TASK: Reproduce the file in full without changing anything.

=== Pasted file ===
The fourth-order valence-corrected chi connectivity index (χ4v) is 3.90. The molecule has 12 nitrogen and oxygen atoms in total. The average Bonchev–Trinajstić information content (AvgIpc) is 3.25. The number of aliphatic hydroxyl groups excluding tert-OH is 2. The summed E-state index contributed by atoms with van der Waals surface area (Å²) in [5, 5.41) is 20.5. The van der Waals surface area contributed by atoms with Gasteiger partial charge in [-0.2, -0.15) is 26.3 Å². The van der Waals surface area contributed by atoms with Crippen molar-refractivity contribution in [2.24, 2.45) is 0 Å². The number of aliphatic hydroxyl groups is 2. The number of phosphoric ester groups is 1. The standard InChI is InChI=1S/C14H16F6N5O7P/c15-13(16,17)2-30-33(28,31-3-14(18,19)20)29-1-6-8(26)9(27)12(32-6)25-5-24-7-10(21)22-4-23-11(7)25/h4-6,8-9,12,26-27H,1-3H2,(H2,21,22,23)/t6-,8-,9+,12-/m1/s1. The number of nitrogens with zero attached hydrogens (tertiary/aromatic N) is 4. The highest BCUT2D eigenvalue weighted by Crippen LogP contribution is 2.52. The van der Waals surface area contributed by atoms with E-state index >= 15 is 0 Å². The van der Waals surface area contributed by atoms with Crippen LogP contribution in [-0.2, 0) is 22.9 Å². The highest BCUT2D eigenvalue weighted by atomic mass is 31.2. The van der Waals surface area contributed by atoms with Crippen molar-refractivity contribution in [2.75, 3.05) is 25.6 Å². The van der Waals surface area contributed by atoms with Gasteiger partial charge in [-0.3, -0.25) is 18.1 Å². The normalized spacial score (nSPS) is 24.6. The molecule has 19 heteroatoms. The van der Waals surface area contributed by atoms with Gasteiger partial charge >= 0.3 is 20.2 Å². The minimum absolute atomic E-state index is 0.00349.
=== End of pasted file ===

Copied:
The fourth-order valence-corrected chi connectivity index (χ4v) is 3.90. The molecule has 12 nitrogen and oxygen atoms in total. The average Bonchev–Trinajstić information content (AvgIpc) is 3.25. The number of aliphatic hydroxyl groups excluding tert-OH is 2. The summed E-state index contributed by atoms with van der Waals surface area (Å²) in [5, 5.41) is 20.5. The van der Waals surface area contributed by atoms with Gasteiger partial charge in [-0.2, -0.15) is 26.3 Å². The van der Waals surface area contributed by atoms with Crippen molar-refractivity contribution in [2.24, 2.45) is 0 Å². The number of aliphatic hydroxyl groups is 2. The number of phosphoric ester groups is 1. The standard InChI is InChI=1S/C14H16F6N5O7P/c15-13(16,17)2-30-33(28,31-3-14(18,19)20)29-1-6-8(26)9(27)12(32-6)25-5-24-7-10(21)22-4-23-11(7)25/h4-6,8-9,12,26-27H,1-3H2,(H2,21,22,23)/t6-,8-,9+,12-/m1/s1. The number of nitrogens with zero attached hydrogens (tertiary/aromatic N) is 4. The highest BCUT2D eigenvalue weighted by Crippen LogP contribution is 2.52. The van der Waals surface area contributed by atoms with E-state index >= 15 is 0 Å². The van der Waals surface area contributed by atoms with Crippen LogP contribution in [-0.2, 0) is 22.9 Å². The highest BCUT2D eigenvalue weighted by atomic mass is 31.2. The van der Waals surface area contributed by atoms with Crippen molar-refractivity contribution in [2.75, 3.05) is 25.6 Å². The van der Waals surface area contributed by atoms with Gasteiger partial charge in [-0.3, -0.25) is 18.1 Å². The normalized spacial score (nSPS) is 24.6. The molecule has 19 heteroatoms. The van der Waals surface area contributed by atoms with Gasteiger partial charge >= 0.3 is 20.2 Å². The minimum absolute atomic E-state index is 0.00349.